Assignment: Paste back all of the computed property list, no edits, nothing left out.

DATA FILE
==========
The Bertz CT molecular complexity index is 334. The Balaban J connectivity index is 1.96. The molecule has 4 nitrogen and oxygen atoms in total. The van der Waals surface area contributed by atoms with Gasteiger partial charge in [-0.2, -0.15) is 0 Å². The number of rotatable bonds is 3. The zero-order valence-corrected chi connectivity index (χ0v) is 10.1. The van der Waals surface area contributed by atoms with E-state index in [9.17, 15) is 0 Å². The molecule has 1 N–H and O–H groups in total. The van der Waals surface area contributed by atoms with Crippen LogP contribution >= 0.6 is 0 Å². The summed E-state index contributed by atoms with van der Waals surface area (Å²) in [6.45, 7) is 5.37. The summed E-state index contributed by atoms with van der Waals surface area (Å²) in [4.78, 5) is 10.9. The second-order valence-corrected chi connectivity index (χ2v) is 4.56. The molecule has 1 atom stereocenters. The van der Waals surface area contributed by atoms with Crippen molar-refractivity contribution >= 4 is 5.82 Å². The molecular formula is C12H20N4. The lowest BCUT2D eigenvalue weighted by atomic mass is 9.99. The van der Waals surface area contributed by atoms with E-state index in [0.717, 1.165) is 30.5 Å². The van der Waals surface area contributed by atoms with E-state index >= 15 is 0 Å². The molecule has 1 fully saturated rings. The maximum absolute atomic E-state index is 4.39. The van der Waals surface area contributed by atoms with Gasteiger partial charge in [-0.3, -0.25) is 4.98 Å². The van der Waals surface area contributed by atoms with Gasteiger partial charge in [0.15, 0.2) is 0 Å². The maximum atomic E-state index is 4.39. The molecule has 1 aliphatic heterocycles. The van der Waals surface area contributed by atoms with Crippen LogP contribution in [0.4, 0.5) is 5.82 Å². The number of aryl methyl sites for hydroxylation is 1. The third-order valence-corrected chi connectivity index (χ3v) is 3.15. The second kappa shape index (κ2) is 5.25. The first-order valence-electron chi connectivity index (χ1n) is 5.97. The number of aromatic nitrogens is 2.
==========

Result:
The Bertz CT molecular complexity index is 334. The Balaban J connectivity index is 1.96. The molecule has 4 nitrogen and oxygen atoms in total. The van der Waals surface area contributed by atoms with Gasteiger partial charge in [-0.2, -0.15) is 0 Å². The number of rotatable bonds is 3. The zero-order valence-corrected chi connectivity index (χ0v) is 10.1. The van der Waals surface area contributed by atoms with E-state index in [9.17, 15) is 0 Å². The molecule has 1 N–H and O–H groups in total. The van der Waals surface area contributed by atoms with Crippen LogP contribution >= 0.6 is 0 Å². The summed E-state index contributed by atoms with van der Waals surface area (Å²) in [6.45, 7) is 5.37. The summed E-state index contributed by atoms with van der Waals surface area (Å²) in [4.78, 5) is 10.9. The second-order valence-corrected chi connectivity index (χ2v) is 4.56. The molecule has 1 atom stereocenters. The van der Waals surface area contributed by atoms with Crippen molar-refractivity contribution >= 4 is 5.82 Å². The molecular formula is C12H20N4. The lowest BCUT2D eigenvalue weighted by atomic mass is 9.99. The van der Waals surface area contributed by atoms with E-state index in [0.717, 1.165) is 30.5 Å². The van der Waals surface area contributed by atoms with E-state index >= 15 is 0 Å². The molecule has 1 fully saturated rings. The maximum absolute atomic E-state index is 4.39. The van der Waals surface area contributed by atoms with Gasteiger partial charge in [-0.3, -0.25) is 4.98 Å². The van der Waals surface area contributed by atoms with Gasteiger partial charge in [0.15, 0.2) is 0 Å². The maximum atomic E-state index is 4.39. The molecule has 1 aliphatic heterocycles. The van der Waals surface area contributed by atoms with Crippen LogP contribution in [0.4, 0.5) is 5.82 Å². The number of aryl methyl sites for hydroxylation is 1. The third-order valence-corrected chi connectivity index (χ3v) is 3.15. The second kappa shape index (κ2) is 5.25. The first-order valence-electron chi connectivity index (χ1n) is 5.97. The number of aromatic nitrogens is 2.